Gender equitable men’s attitudes and beliefs to reduce HIV risk and gender-based violence in Tanzania
Background: While the prevalence of HIV in adults has slightly decreased in recent years, the variations in prevalence and risks to infection among men and women persist. These variations are partly explained by the social and structural conditions that predispose both sexes to HIV infection. Due to psychological and physiological conditions, literature indicates that HIV and gender based violence including intimate violence are related. This study aimed to assess how attitudes and beliefs respond to the spread of HIV and gender-based violence (GBV) in Tanzania.
Methods: We conducted a quasi-experimental study with a sample of 1,620 adult women and men; with an approximate ratio of 1:2. A Gender Equitable Men’s scale was slightly modified to capture various psychometric domains on HIV related gender norms and attitudes among women and men.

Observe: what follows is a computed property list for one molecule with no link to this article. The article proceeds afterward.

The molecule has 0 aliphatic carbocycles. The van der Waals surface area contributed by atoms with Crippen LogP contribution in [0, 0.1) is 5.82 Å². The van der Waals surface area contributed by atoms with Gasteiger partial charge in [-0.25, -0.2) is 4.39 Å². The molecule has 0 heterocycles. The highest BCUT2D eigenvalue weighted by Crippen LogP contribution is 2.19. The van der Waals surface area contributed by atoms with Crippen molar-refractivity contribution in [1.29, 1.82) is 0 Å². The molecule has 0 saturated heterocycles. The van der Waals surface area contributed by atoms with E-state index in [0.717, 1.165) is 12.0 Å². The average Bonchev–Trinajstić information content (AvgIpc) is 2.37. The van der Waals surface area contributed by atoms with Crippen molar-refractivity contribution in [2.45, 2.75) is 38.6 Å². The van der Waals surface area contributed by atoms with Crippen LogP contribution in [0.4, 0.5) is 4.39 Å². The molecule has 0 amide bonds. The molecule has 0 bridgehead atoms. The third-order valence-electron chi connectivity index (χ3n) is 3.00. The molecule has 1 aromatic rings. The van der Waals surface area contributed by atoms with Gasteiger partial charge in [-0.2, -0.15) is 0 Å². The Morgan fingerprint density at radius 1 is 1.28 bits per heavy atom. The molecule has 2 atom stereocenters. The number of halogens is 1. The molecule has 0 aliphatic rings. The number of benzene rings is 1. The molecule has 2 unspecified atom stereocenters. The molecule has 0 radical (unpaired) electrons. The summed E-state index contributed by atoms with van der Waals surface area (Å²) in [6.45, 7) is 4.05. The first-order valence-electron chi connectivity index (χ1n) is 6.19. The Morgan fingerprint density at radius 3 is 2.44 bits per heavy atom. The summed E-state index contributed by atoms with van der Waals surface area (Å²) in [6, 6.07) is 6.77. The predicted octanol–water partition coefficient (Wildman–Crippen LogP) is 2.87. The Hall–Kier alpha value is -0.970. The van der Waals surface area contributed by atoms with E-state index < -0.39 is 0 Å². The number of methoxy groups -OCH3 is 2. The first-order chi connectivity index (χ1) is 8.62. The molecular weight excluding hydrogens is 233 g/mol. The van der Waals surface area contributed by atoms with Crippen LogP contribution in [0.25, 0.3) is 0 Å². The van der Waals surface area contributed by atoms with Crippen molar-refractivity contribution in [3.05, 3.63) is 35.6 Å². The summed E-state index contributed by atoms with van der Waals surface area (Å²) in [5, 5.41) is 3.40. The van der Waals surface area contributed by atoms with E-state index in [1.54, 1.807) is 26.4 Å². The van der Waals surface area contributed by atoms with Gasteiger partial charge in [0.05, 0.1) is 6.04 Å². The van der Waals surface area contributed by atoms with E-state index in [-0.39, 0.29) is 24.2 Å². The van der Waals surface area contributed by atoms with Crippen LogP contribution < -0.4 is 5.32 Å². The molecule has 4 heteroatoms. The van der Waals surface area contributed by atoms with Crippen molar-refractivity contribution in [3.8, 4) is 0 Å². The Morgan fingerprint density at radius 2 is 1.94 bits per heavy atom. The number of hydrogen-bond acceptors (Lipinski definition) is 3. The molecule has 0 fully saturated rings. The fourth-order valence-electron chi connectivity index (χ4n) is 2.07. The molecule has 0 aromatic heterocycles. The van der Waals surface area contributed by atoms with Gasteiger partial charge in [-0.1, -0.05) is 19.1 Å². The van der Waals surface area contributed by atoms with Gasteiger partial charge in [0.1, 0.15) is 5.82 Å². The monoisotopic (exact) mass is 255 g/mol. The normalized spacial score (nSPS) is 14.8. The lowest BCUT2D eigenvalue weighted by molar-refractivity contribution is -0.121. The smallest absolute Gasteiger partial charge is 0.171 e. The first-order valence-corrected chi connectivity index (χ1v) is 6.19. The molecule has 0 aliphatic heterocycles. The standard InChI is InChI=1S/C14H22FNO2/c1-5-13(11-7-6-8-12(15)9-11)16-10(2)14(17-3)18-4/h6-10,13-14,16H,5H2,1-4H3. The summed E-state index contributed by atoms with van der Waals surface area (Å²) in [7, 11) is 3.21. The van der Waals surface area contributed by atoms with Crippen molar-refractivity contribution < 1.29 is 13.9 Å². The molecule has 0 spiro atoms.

Results: We found a substantial higher proportion of men having positive gender equitable norms and consistently positive attitudes in all four domains (GBV, reproductive health and disease prevention, sexuality and domestic life and child care) we assessed on.
Conclusion: Results from this study may probably imply that now men are taking positive roles in issues of domestic violence, reproductive health and disease prevention, sexuality and in domestic life and child care.